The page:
This has been a big week for San Gorgonio High School as it renamed its quad after recently retired Robert “Bob” Satterfield who taught English and organized student on the campus for 35 years.
Working as a city reporter, I quickly learned that you don’t have to go far to meet interesting people who have lived impressive lives. Just reporting on Highland, I have interviewed three-war veterans, Tuskegee Airmen, an Iron Man triathlon record holder, one of the Marines who guarded JFK’s body in the White House, pioneer of infant heart transplants Dr. Leonard Bailey, actors and many others.
Satterfield is impressive for his dedication to caring for generations of San Gorgonio students.
He also has a hobby that I find particularly fascinating; he collects autographs.
It’s a hobby from an earlier time as, for most people today, meeting a celebrity is a prime selfie opportunity.
Satterfield stuck with his autograph book because it has allowed him to better interact with and, in several cases, form several lasting friendships with many famous and interesting people.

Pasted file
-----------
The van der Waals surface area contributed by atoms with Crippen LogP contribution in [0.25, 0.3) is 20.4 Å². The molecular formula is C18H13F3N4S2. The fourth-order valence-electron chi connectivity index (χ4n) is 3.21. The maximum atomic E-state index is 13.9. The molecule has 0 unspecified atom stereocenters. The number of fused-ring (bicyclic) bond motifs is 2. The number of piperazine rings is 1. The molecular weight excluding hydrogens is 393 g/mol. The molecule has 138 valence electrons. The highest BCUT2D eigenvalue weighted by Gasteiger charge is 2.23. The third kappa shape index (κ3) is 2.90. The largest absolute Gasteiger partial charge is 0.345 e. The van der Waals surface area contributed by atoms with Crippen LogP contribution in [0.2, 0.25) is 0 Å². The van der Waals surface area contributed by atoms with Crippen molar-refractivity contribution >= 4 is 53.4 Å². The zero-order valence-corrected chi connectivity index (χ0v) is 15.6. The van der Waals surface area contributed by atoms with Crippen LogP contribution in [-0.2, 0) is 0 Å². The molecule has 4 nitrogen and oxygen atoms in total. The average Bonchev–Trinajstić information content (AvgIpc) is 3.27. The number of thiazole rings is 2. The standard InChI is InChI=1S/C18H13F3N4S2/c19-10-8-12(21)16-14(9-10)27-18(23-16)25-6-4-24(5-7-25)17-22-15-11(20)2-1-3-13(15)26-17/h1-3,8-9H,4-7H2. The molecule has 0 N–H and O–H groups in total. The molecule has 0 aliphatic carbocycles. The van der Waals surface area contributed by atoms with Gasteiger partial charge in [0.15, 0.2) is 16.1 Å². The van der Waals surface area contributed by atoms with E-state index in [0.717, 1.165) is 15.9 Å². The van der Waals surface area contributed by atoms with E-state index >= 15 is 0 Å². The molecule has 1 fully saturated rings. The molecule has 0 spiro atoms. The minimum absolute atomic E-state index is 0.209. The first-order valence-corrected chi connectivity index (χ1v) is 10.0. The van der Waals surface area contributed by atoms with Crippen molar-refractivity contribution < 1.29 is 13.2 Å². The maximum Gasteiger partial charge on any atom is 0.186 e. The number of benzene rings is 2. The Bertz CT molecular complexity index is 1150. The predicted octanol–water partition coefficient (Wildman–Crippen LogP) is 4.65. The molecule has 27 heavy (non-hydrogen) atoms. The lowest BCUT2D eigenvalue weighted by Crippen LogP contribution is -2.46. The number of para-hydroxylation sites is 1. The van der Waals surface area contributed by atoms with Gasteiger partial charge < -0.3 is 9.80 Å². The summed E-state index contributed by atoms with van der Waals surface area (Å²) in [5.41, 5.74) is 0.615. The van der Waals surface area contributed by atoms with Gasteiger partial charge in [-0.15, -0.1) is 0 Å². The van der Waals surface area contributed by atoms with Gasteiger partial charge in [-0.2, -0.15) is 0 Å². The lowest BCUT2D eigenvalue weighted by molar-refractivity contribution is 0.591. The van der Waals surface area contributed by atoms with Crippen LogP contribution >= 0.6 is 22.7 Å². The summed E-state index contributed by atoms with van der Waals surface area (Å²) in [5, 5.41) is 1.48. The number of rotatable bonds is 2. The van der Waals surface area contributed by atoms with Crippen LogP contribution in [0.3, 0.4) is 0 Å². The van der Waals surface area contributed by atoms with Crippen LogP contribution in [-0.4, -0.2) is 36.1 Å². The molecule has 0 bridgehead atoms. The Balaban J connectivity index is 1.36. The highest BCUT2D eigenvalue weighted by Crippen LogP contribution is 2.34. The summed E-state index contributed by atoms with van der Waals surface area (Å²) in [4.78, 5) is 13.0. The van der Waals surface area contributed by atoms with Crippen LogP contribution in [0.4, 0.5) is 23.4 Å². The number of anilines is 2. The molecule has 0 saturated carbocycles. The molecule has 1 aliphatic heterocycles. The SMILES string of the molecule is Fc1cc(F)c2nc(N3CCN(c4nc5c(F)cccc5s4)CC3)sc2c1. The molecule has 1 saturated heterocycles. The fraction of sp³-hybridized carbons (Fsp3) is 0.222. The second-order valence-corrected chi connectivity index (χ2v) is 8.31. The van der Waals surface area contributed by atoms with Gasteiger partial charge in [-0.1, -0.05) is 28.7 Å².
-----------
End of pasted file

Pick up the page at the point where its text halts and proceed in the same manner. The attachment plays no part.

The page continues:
Bob, a passionate patriot, began by collecting autographs of actors but later focused on meeting military veterans, especially Medal of Honor recipients. He has meet over 70 of America’s greatest heroes.
“I’m very honored and blessed to have met these recipients. I’ve collected autographs and met celebrities almost all my life. The celebrities today don’t measure up to the old ones and no one measures up to the Medal of Honor recipients. These are American heroes and treasures,” Satterfield once told me after a road trip to meet two Medal of Honor recipients.
I have Satterfield and his hobby to thank for a few of my favorite interviews, including Medal of Honor recipient George Sakato. Sakato, a Japanese-American, grew up in Redlands, and when his family was relocated to Arizona to avoid internment he enlisted in the Army. While serving in the famed 442nd “Purple Heart” Battalion in France, Sakato made a one-man rush on a German-held hill, leading to the surrender of 30 Germans.
You don’t have to go far to meet interesting people; you just have to start talking to those around you for them to share their stories.